Yes, you actually lose power by becoming obsessed with what your spouse needs to do differently! If your mindset is constantly about them, while also assuming you have nothing to do with the overall picture, then you are solely relying on them to change the entire relationship. This means you have no power. The feeling of powerlessness is an emotion often brought about by a mindset that you are not part of the problem. This can also lead to feelings of resentment from your partner, or reflect in their self-esteem if they feel they’re not good enough for you anymore.
2) Change becomes an endless, wild goose chase!
And not only that, it will become completely intangible as well. When you put all your focus on your partner, you make change way less achievable. There’s just too much gray area! You may find yourself telling them what to do differently; waiting, but not seeing anything happen, and then chasing them again and again which is ultimately a futile effort. All you’re really doing is waiting while hoping they do what you say. Real change does not happen this way, and you’ll end up disappointing yourself and frustrating your partner in the process.
3)You have ZERO control over what your spouse chooses to say or do in any given situation.
This one is a real doozy for some folks! But to them we say – hate to break it to you but typically it’s the truth. Yes, you may be able to make requests they honor; and yes, in a strong relationship you absolutely have an influence on your spouse’s decisions and sometimes even their actions. But even if that’s the case, you shouldn’t assume so all the time. Doing so means you will fall victim to the “fix your spouse” trap. Why waste the time and energy being overtaken by a mindset in which you cannot and will not ever have control over the outcomes?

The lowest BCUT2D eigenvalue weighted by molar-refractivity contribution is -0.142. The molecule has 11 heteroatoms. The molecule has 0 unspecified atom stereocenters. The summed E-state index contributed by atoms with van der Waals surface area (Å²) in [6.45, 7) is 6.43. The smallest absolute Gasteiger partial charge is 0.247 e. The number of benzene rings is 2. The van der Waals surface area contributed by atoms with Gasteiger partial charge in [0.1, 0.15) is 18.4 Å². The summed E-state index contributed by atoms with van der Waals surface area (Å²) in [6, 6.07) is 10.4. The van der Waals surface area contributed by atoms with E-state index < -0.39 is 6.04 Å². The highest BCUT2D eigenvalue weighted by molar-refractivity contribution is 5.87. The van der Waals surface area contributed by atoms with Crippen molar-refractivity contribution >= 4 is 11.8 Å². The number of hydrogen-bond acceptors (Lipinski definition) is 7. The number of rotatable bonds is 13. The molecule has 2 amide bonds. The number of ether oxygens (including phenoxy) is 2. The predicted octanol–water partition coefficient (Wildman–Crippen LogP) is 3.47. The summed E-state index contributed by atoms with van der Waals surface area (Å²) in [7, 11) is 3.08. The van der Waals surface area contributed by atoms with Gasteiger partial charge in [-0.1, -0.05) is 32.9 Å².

4) It is problem-focused and is not solution-oriented.
Waiting for your spouse to change means you’re stuck on what the problem is, wasting months on end with little focus on how to fix it – and ultimately not making any therapeutic progress! If you think you’re partner is the one with the issues, and they aren’t changing – or vice versa – then there is literally no movement happening. In many of these instances, it’s more effective to move towards separation or divorce rather than to stay in a totally problem-focused standstill. Not only are you not making any progress as a couple, but you’re not making any progress for yourself either!
5) It drives your spouse away and can cause feelings of anger or isolation.
A spouse who feels like they are being portrayed as the only “offender” is a spouse who will eventually end up feeling alone and unloved. If this becomes the norm, it won’t be long before you get the opposite of what you’ve been looking for – an angry, isolated, hopeless partner who feels like they will never meet your expectations and decides it’s easier, or makes more sense, to just give up. You chose your partner for a reason. Don’t help them to forget how much they mean to you.
Couple’s therapy ultimately serves to repair and strengthen relationships, but it’s important to remember that a relationship is a combined effort, and making changes will require a combined effort as well. Taking personal responsibility and adopting a mindset of self-improvement and growth for your relationship instead of relying on your partner to do it for you will help you be more successful in therapy and set the foundation for a true partnership within your relationship!
The dedicated experts at Solid Foundations have helped many couples repair, reclaim, and reignite the romance in their relationships! Learn more at solidfoundationstherapy.com or give us a call at 630-633-8532 today!